my wife will be in Thailand from mid-December through early January, so it looks like she'll be more or less overlapping with you. we'll let you know if we discover any good GF tips on the trip or have noteworthy good or bad experiences. please do the same. thanks!
#5 Posted: 18/11/2009 - 12:12
19th May, 2009
Thanks for that exacto! I'll do the same. Enjoy your trip :)
#6 Posted: 18/11/2009 - 12:37
20th December, 2008
Total reviews: 9
I travelled extensively in SEA from December to March of this year. I am allergic to gluten and didn't have many problems, but, I can usually tolerate a very small amount of gluten, so I didn't have to worry too much about trace amounts of soy and oyster sauce. If you are celiac or on a diet that allows absolutely no tolerance / no trace amounts of gluten, it could be problematic.
I would say that cards explaining that you are gluten free won't hurt, but I'm actually not optimistic about how successful they will be. Many other cultures don't actually "get" the concept of allergies or celiac disease. When I was in Egypt and Jordan (where it was extremely hard to travel GF), even when I explained to people, who spoke english fluently, that I could not have any wheat, gluten, etc., I would still be served a bowl of rice with little pieces of spaghetti in it. It was extremely frustrating.
In many ways, travelling in SEA is easier. You can always order rice. And if you need to, you can usually figure out something to eat with that rice that doesn't have soy. Things get a bit more complicated with noodles. Lots of dishes are served with rice noodles, which I love, and so I constantly tried to order noodles rather than rice. One piece of advice, learn how to describe "rice noodles", which are often called "white noodles", in the local language. Many many times I was frustrated by ordering something I thought would come with rice noodles only to be served a big plate of wheat noodles. Avoid "rara" noodles, "mama" noodles or anything that sounds similar -- they are essentially ramen wheat noodles and surprisingly popular in SEA. I had less problems with this in Vietnam and the most problems in Cambodia. In Cambodia I pretty much had to stick to rice.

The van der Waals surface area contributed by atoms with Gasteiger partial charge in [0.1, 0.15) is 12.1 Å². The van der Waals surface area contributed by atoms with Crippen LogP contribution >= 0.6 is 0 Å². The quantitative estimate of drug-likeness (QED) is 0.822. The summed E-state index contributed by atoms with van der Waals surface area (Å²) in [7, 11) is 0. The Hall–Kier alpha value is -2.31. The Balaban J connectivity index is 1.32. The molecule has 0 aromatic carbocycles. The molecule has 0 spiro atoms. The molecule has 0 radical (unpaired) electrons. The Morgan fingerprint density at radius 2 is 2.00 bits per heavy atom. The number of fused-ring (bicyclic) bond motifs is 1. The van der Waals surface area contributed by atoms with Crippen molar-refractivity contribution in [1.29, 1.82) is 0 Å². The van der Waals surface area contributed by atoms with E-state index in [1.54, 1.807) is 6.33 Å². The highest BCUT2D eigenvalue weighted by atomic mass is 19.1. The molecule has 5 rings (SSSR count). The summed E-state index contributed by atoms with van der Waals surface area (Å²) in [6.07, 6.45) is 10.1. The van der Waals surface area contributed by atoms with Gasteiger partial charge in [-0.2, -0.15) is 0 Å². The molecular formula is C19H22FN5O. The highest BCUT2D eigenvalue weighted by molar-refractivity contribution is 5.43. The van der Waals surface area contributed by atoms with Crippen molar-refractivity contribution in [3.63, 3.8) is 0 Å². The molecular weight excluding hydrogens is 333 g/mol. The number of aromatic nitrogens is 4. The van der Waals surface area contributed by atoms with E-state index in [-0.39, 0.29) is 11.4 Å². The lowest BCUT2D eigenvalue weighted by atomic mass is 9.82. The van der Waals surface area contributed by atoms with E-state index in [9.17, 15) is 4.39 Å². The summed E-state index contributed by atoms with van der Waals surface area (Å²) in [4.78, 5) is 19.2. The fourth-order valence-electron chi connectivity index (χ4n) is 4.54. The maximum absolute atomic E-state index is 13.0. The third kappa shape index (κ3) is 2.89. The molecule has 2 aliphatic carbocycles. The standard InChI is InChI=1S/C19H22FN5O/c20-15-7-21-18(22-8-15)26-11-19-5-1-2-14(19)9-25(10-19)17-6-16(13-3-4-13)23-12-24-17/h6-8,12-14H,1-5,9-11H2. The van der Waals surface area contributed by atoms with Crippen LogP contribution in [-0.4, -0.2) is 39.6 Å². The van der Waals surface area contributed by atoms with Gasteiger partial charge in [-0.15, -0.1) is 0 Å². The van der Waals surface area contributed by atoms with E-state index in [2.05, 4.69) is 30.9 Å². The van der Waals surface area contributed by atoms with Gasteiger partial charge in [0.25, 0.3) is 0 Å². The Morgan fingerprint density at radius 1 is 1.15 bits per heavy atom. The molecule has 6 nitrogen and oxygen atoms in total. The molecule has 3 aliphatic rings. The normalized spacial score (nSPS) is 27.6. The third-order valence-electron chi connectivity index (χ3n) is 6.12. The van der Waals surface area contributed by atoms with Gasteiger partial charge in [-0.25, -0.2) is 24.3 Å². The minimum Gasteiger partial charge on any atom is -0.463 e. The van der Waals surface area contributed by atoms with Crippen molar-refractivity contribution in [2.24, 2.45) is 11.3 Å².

Overall, I managed just fine in SEA and it's one of the easier places to travel GF, if you can get over the language barrier and/or you have some capacity to handle trace amounts.
#7 Posted: 19/11/2009 - 00:25
blonde's comments remind me of another problem celiacs face everywhere, which is cross contamination. even if you are ordering rice noodles, odds are they'll be cooked in a vat that is also used to cook wheat-based noodles. so, like she says, if you can tolerate small amounts of gluten, you should be okay. but if you are strictly intolerant, then stick to rice-based dishes to avoid this cross contamination. the good news is that those traditional types of rice-based meals are cheap and most folks find them incredibly delicious too. cheers.
#8 Posted: 19/11/2009 - 04:25
1st March, 2006
Location United States